Ultimately this means that a liquidation of personal assets and property would be required to raise cash funds to facilitate entering the ‘rent for life’ market.

While the MSM pitch of avoiding a life of debt may be an attractive option for some, ‘rent for life’ just seems like the transferal of mortgage debt from one corporation to an uncertain and highly changeable rental or leasing debt with another on a cash investment basis.

Rent for life is not an entirely new idea. In 2020 Sterling First was part of a ‘rent-for-life’ scam that saw over one hundred investors ripped off and some left homeless after being enticed into liquidating the entirety of their assets including homes.

With the intention of investors moving into the rental properties for life, the promises made to participants of considerable returns from the long-term lease scheme, fell disastrously short of delivering.

Sterling First’s asset management firm Theta Asset Management was ordered to pay 2 million dollars, and its managing director Robert Patrick was ordered to pay $100,000 for failing to ensure misleading information was not contained in its product disclosure statements.

Of the estimated $17 million raised through its disclosures from 2016 to 2018 KMPG reported that it was unlikely investors would get a cent back.

Now with reports of twenty-five more of these multi-level communal-based dwellings planned it seems covid narrative is no longer a consideration for the time being, and social distancing is now a mere afterthought. The rise of any one of the prophetically foretold pandemics set to affect Australia will more than likely lead to more draconian lockdowns, that could potentially turn these communal towers into multi-story cement prisons reminiscent of recent lockdown scenes in Shanghai.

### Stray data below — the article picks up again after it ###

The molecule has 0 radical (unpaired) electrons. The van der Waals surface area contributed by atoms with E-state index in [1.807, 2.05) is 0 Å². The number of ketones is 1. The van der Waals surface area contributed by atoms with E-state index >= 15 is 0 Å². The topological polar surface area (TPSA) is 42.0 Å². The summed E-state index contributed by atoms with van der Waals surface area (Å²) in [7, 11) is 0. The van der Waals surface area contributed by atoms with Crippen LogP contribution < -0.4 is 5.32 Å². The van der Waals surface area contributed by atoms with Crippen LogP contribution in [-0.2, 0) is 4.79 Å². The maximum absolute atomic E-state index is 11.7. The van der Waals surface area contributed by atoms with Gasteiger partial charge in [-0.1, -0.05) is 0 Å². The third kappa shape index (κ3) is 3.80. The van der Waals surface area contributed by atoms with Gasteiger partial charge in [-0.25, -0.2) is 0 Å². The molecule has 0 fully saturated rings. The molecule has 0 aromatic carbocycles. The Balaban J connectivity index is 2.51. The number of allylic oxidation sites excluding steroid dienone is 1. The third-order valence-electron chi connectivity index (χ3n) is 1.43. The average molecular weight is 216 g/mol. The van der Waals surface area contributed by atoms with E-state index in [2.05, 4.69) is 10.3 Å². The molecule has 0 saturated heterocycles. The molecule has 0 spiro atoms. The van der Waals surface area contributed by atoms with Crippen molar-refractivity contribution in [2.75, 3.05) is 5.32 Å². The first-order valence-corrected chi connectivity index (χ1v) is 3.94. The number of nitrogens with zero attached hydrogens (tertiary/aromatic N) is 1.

Corralling people into high-rise living and moving our seniors into similar situations in aged care settings frees up private property ownership and drives people into more controllable areas, particularly if those areas are pegged for surveilled Smart City development, of which Melbourne is. Other smart cities planned or already applying the practices of smart city surveillance, data collection, and tracking are in the areas of Lismore NSW, Bendigo VIC, Canning WA, Googong NSW, and Whittlesea VIC, to name just a few.

Rather than focusing on policy to assist homebuyers or releasing the estimated $1.2 billion in aid allocations sitting in government coffers for people to rebuild their homes in areas that have been devastated, like Lismore, NSW, ‘rent for life’ schemes were the ones given a government lifeline.

Let’s not forget the emergence of the ‘rent-for-life’ scheme was all made possible by recent Australian government land tax changes and may contribute to solving the government’s dilemma of land acquisition for its Smart City plans by concentrating the country’s populations into city centres.

But does the emergence of the scheme in Australia signal the start of something more sinister that is not quite apparent at face value or is it just a new way of living?

When shiny new concepts are sold to you by the mainstream as more convenient, luxurious, and secure as opposed to home ownership, and when the language used to promote the idea parrots the language used in Smart City and Smart places strategy paraphernalia, it might be wise to take a closer look –

It may just turn out in the end that ‘you will own nothing and be happy!’